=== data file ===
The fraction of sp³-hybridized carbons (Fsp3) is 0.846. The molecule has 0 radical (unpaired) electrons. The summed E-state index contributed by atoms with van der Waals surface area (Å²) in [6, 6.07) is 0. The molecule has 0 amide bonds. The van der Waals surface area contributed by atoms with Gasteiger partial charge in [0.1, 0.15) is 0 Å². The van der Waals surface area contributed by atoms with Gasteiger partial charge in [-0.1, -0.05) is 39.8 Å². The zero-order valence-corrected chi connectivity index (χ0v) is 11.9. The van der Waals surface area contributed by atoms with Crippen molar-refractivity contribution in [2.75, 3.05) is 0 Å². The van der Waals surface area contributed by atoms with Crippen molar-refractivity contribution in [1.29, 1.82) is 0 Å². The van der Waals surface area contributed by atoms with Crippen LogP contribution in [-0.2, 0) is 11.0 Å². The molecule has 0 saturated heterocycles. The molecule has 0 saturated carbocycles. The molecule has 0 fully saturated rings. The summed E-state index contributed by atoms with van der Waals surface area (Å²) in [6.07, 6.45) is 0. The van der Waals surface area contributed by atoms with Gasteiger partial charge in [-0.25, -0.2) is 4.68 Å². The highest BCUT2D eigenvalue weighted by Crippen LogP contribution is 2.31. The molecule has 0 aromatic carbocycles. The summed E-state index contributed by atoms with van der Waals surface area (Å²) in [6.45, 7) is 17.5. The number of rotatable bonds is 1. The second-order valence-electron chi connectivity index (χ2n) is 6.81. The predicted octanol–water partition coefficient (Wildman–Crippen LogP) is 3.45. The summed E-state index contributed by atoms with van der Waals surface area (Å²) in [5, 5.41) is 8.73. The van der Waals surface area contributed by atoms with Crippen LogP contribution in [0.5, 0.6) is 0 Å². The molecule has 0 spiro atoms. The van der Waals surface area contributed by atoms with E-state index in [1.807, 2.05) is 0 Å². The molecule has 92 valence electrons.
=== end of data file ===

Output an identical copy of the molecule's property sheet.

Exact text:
The fraction of sp³-hybridized carbons (Fsp3) is 0.846. The molecule has 0 radical (unpaired) electrons. The summed E-state index contributed by atoms with van der Waals surface area (Å²) in [6, 6.07) is 0. The molecule has 0 amide bonds. The van der Waals surface area contributed by atoms with Gasteiger partial charge in [0.1, 0.15) is 0 Å². The van der Waals surface area contributed by atoms with Gasteiger partial charge in [-0.1, -0.05) is 39.8 Å². The zero-order valence-corrected chi connectivity index (χ0v) is 11.9. The van der Waals surface area contributed by atoms with Crippen molar-refractivity contribution in [2.75, 3.05) is 0 Å². The van der Waals surface area contributed by atoms with Crippen molar-refractivity contribution in [1.29, 1.82) is 0 Å². The van der Waals surface area contributed by atoms with Crippen LogP contribution in [-0.2, 0) is 11.0 Å². The molecule has 0 saturated heterocycles. The molecule has 0 saturated carbocycles. The molecule has 0 fully saturated rings. The summed E-state index contributed by atoms with van der Waals surface area (Å²) in [6.07, 6.45) is 0. The van der Waals surface area contributed by atoms with Gasteiger partial charge in [-0.25, -0.2) is 4.68 Å². The highest BCUT2D eigenvalue weighted by Crippen LogP contribution is 2.31. The molecule has 0 aromatic carbocycles. The summed E-state index contributed by atoms with van der Waals surface area (Å²) in [6.45, 7) is 17.5. The number of rotatable bonds is 1. The second-order valence-electron chi connectivity index (χ2n) is 6.81. The predicted octanol–water partition coefficient (Wildman–Crippen LogP) is 3.45. The summed E-state index contributed by atoms with van der Waals surface area (Å²) in [5, 5.41) is 8.73. The van der Waals surface area contributed by atoms with Crippen LogP contribution in [0.5, 0.6) is 0 Å². The molecule has 0 spiro atoms. The van der Waals surface area contributed by atoms with E-state index in [1.807, 2.05) is 0 Å². The molecule has 92 valence electrons.